Legality of Moto bricking your phone?

This is a discussion on Legality of Moto bricking your phone? within the Droid X Hacks forums, part of the Droid X Development category; Now that Congress has made, for all intents and purposes, rooting a legal act, what's everyone's opinion on the 2.2 update and the thought that ...


Page 1 of 2 12 LastLast
Results 1 to 10 of 15
Like Tree2Likes

Thread: Legality of Moto bricking your phone?

  1. #1
    X Lurker Achievements:
    100 Experience Points3 months registered31 days registered7 days registered
    discstu37's Avatar
    Member #
    3175
    Join Date
    Jul 2010
    Posts
    2
    Liked
    0 times

    Legality of Moto bricking your phone?

    Now that Congress has made, for all intents and purposes, rooting a legal act, what's everyone's opinion on the 2.2 update and the thought that by downloading it OTA, it could POTENTIALLY brick your phone? (I'm aware there's many options to prevent this from occurring).

    Theoretically, if Moto or VZW sent a patch through to brick a rooted phone, wouldn't they be breaking the law by preventing our right to root and thus be held liable?

    *Please note, this thread of discussing legality and potential liabilities, not teach me how to block OTAs

  2. Droid X Forums
    Ads


  3. #2
    X Lurker
    Points: 1,100, Level: 17
    Level completed: 50%, Points required for next Level: 100
    Overall activity: 0.1%
    Achievements:
    3 months registered250 Experience Points100 Experience Points31 days registered7 days registered
    4freese's Avatar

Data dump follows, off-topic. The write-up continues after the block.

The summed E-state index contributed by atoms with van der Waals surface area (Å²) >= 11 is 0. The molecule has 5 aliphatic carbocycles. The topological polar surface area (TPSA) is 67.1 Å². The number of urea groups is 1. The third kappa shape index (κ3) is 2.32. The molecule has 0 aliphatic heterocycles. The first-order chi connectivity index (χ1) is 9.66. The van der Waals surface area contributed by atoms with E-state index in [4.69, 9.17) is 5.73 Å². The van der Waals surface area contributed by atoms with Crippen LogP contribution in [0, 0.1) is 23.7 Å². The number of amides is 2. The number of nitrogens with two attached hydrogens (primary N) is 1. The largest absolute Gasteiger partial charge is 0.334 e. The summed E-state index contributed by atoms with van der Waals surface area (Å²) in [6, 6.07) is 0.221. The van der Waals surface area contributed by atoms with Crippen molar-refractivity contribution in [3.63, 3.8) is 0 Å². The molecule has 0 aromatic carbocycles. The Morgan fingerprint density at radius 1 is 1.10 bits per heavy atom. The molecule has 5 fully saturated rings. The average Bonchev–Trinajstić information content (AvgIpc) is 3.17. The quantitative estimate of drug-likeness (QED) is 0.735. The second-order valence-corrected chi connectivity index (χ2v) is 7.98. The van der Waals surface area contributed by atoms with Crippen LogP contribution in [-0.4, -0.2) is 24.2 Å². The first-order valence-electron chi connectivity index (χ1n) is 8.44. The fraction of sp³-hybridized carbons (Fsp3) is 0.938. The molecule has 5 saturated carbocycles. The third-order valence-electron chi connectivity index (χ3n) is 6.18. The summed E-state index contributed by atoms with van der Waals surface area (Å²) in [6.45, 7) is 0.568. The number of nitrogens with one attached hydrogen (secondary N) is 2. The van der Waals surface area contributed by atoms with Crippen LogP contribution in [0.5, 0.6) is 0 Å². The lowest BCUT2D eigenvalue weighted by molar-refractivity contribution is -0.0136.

Member #
    3820
    Join Date
    Jul 2010
    Location
    Blackstone, Virginia
    Posts
    20
    Liked
    1 times
    I feel like it would be a waste of their time to do that anyways. However, if it did happen and it was common knowledge, then all one would have to do is un-root, upgrade and then wait for the new way to root the said "un-rootable" software again. Theres always a way around everything. JMHO.

  4. #3
    X Lurker Achievements:
    3 months registered250 Experience Points31 days registered100 Experience Points7 days registered
    Deluxe's Avatar
    Member #
    1105
    Join Date
    Jul 2010
    Posts
    21
    Liked
    2 times
    The law doesn't give you the "right" to root your phone, it just says that it is not a criminal offense for the end user to modify the software once they get it.
    (Just like it's not a criminal offense to cancel my contract prior to the expiration of the 2 year term. The federal government won't prosecute me for it, but Verizon would certainly be entitiled to their early termination fee. Just because something isn't illegal doesn't mean you have a "right" to do it.)
    If you modify your phone, then you do so at your own risk. I'm sure that there is an EULA (end user licensing agreement) that becomes effective when you activate your phone in which you agree not to make any unauthorized changes to the phone. I don't believe there is any way that Verizon or Motorola could ever be held liable for sending an upgrade designed to help your phone, even if that upgrade bricks your phone because you have altered it.
    Just my 2 cents.

  5. #4
    X Conveyor Achievements:
    500 Experience Points31 days registered250 Experience Points100 Experience Points7 days registered
    luv2increase's Avatar
    Member #
    640
    Join Date
    Jul 2010
    Posts
    455
    Liked
    51 times